On January 16, 2009, Pappas announced that several of its stations, including WCWG, would be sold to New World TV Group, after the acquisition received United States bankruptcy court approval.[4] At some point, New World TV Group would change its name to Titan Broadcasting.[5] On April 1, 2013, Lockwood Broadcast Group announced it would be acquiring WCWG from Titan Broadcasting;[6] the sale was consummated on September 23.[7]

In the FCC's incentive auction, WCWG sold its spectrum for $105,731,122 and indicated that it would enter into a post-auction channel sharing agreement.[8] WCWG subsequently reached a channel sharing agreement with WXII-TV (channel 12); the station also entered into a separate shared services agreement allowing WXII's owner, Hearst Television, to provide additional services to WCWG.[9] With the spectrum move, WCWG dropped Escape and Laff from their channel lineup on July 31, 2017.[10]

On October 4, 2017, it was announced that Hearst would buy WCWG outright for $3.3 million.[11] The purchase was completed on February 16, 2018.[1]

Digital television[edit]

Digital channels[edit]

Channel Video Aspect PSIP Short Name Programming
20.1 1080i 16:9 WCWG CW Main WCWG programming / The CW
20.4 480i 4:3 Bounce Bounce TV

Video Mix TV, a localized viewer request music video channel which originated for ten years in the South Florida market, was carried on digital subchannel 20.2 from June 1, 2009 to December 26, 2010.[1] On December 27, 2010, the subchannel affiliated with Black Network Television, an African American-oriented service with emphasis on the local community.[2] BNT's programming was supplemented with syndicated programs, and at launch also included offerings from the AMG TV network. On July 1, 2015, WCWG replaced BNT with the Escape TV channel.

In May 2010, WCWG began carrying Spanish-language network Estrella TV on digital subchannel 20.3.[12] In the summer of 2012, Bounce TV was added to digital channel 20.4. On June 1, 2015, WCWG replaced Estrella TV with the Laff TV channel.

Analog-to-digital conversion[edit]

WCWG shut down its analog signal on June 12, 2009, as part of the FCC-mandated transition to digital television for full-power stations.[13] The station's digital signal remained on its pre-transition UHF channel 19, using PSIP to display WCWG's virtual channel as 20 on digital television receivers.

Out-of-market cable and DirecTV carriage[edit]

In recent years, WCWG has been carried on cable in Siler City, which is part of the Raleigh television market and in Wytheville, Virginia, which is part of the Roanoke market. On DirecTV, WCWG has been carried in Grayson County, Virginia, which is also part of the Roanoke market.[14]

News operation[edit]

As part of the shared services agreement with WXII, the station moved its 10 p.m. newscast from its MeTV subchannel to WCWG beginning July 31, 2017. The newscast was also expanded to a full hour on weeknights while remaining a half-hour on weekends.[15][16]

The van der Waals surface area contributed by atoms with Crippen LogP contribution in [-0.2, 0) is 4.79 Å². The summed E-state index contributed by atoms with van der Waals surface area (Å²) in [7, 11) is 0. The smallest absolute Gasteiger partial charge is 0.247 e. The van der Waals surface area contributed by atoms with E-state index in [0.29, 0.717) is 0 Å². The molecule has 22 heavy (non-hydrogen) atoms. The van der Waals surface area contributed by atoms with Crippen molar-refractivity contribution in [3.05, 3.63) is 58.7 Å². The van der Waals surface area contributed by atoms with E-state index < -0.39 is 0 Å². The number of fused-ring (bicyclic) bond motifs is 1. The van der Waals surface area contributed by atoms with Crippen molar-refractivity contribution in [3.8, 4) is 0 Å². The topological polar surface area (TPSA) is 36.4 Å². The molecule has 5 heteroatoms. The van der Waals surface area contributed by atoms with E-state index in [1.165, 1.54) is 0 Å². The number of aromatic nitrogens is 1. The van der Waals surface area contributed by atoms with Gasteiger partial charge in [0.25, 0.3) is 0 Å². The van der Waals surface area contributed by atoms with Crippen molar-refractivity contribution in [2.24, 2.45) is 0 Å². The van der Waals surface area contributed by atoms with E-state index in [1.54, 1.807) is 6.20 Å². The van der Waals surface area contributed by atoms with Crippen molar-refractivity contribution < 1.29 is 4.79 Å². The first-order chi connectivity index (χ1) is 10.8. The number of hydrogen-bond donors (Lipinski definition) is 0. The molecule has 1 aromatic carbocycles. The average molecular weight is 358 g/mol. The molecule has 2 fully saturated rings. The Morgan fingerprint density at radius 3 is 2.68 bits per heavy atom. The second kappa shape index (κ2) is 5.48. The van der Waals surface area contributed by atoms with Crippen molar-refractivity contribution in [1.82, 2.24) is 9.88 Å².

On August 28, 2017, WCWG additionally added a two-hour extension of WXII's morning show.[17]

References[edit]

  1. ^ a b Miller, Mark K. (February 16, 2018). "Hearst completes purchase of WCWG". TVNewsCheck.com. Retrieved February 16, 2018.
  2. ^ 'Gilmore Girls' meet 'Smackdown'; CW Network to combine WB, UPN in CBS-Warner venture beginning in September, CNNMoney.com, January 24, 2006.
  3. ^ UPN and WB to Combine, Forming New TV Network, The New York Times, January 24, 2006.
  4. ^ "New World Gets Pappas TVs for $260M". TVnewsday. January 16, 2008. Retrieved January 18, 2008.
  5. ^ http://www.newsblues.com/Secure/Source/ownerships.cgi?ownership=479
  6. ^ http://www.tvnewscheck.com/article/66551/lockwood-buying-wcwg-greensboro
  7. ^ https://licensing.fcc.gov/cgi-bin/ws.exe/prod/cdbs/forms/prod/cdbsmenu.hts?context=25&appn=101575994&formid=905&fac_num=35385
  8. ^ "FCC Broadcast Television Spectrum Incentive Auction Auction 1001 Winning Bids" (PDF). Federal Communications Commission. April 4, 2017. Retrieved May 21, 2017.
  9. ^ "Channel Sharing Agreement" (PDF). Licensing and Management System. Federal Communications Commission. April 20, 2017. Retrieved May 21, 2017.
  10. ^ Clodfelter, Tim (August 1, 2017). "Ask SAM: where did WCWG subchannels go?". Winston-Salem Journal.
  11. ^ Miller, Mark K. (October 4, 2017). "Hearst Buying WCWG Greensboro For $3.3M". TVNewsCheck.com. Retrieved October 4, 2017.
  12. ^ "WCWG-TV Signs on Estrella TV". Television Broadcast. May 4, 2010. Retrieved May 21, 2010.
  13. ^ List of Digital Full-Power Stations
  14. ^ http://svtvstations.webs.com/satcoveragefornondma.htm
  15. ^ Clodfelter, Tim (July 26, 2017). "Ask SAM: Why is WXII carrying news on CW channel?". Winston-Salem Journal. Retrieved July 26, 2017.
  16. ^ Staff, WXII.com Web (2017-07-27). "WXII 12 expands 10 p.m. news on The Triad CW". WXII. Retrieved 2017-07-30.
  17. ^ WXII 12 expands morning news coverage beginning Monday WXII.com, August 25, 2017. Retrieved October 4, 2017.

External links[edit]